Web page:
Death by a thousand cuts: Trump's budget will destroy social safety net

Trump's "New Foundation for American Greatness" would take hundreds of billions from important social programs

By Matthew Rozsa

Published May 23, 2017 8:56AM (EDT)

President Donald Trump delivers a speech at the Israel Museum, Tuesday, May 23, 2017, in Jerusalem.  (AP Photo/Evan Vucci)
President Donald Trump delivers a speech at the Israel Museum, Tuesday, May 23, 2017, in Jerusalem. (AP Photo/Evan Vucci)

President Donald Trump's new budget proposal for 2018 calls for massive spending cuts in social safety net programs and medical research.

Dubbed "A New Foundation for American Greatness," the Trump budget would cut within the course of the next decade $800 billion from Medicaid, $272 billion from welfare programs overall, and $192 billion from nutrition assistance programs, according to a report by The New York Times. Domestic programs not related to military and homeland security would see $57 billion in cuts, while the budget allocates $1.6 billion for a U.S.-Mexico border wall and an additional $1 billion for other forms of border security. It would also cut disability benefits by $72 billion and entirely do away with college education loan programs, as well as loans for individuals who work in government or the nonprofit sector.

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Trump's budget would increase military spending by 10 percent while dropping domestic spending (again, outside of military and homeland security) by 10.6 percent. It would also take notable chunks out of medical research spending, including cuts of $1 billion from the National Cancer Institute, $838 million from the National Institute of Allergy and Infectious Diseases, and $575 million from the National Heart, Lung and Blood Institute, according to a report by The Washington Post. Overall the National Institutes of Health budget would shrink by $5.8 billion, from $31.8 billion to $26 billion.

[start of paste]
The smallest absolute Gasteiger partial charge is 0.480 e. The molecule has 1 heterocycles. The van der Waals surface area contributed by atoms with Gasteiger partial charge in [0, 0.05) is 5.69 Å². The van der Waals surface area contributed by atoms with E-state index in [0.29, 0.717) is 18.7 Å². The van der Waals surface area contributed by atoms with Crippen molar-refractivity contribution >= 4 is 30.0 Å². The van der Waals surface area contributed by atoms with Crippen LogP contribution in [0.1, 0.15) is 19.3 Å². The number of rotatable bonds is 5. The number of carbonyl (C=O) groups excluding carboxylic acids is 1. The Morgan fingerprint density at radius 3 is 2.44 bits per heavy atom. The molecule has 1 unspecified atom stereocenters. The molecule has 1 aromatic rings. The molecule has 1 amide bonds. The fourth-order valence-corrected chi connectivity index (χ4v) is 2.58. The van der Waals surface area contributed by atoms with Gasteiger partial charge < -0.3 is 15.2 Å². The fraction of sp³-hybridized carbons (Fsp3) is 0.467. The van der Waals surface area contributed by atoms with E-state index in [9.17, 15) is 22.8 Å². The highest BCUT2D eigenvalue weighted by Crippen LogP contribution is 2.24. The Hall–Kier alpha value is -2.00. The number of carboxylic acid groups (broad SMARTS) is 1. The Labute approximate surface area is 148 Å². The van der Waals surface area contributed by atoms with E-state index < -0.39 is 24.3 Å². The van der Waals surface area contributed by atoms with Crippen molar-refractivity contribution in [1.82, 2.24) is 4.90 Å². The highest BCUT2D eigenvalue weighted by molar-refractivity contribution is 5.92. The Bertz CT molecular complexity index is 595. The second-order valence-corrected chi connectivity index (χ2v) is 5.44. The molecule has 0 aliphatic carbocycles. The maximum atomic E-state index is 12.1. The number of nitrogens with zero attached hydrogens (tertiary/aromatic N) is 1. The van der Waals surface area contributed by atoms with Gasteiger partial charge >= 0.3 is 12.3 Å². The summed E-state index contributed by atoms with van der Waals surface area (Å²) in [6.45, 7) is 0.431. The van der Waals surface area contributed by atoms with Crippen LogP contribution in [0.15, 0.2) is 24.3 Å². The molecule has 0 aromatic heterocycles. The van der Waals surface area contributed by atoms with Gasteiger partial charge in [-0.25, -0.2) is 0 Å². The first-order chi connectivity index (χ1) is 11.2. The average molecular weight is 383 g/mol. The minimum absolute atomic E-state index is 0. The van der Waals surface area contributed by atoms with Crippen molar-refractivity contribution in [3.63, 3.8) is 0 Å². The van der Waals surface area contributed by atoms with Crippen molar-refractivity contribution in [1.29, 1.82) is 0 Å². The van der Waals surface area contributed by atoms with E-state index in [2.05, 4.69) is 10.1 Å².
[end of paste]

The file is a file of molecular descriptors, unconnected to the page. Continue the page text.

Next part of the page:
The budget doesn't touch Medicare or Social Security benefits for the elderly, which is consistent with Trump's campaign promises.

While Trump's draconian proposed cuts may be chilling, it is unlikely that all of them will go through Congress. As Republican Sen. John Cornyn of Texas told reporters about the proposed Medicaid cuts, "I just think it's the prerogative of Congress to make those decisions in consultation with the president. But almost every president's budget proposal that I know of is basically dead on arrival."

Matthew Rozsa

Matthew Rozsa is a staff writer for Salon. He holds an MA in History from Rutgers University-Newark and is ABD in his PhD program in History at Lehigh University. His work has appeared in Mic, Quartz and MSNBC.

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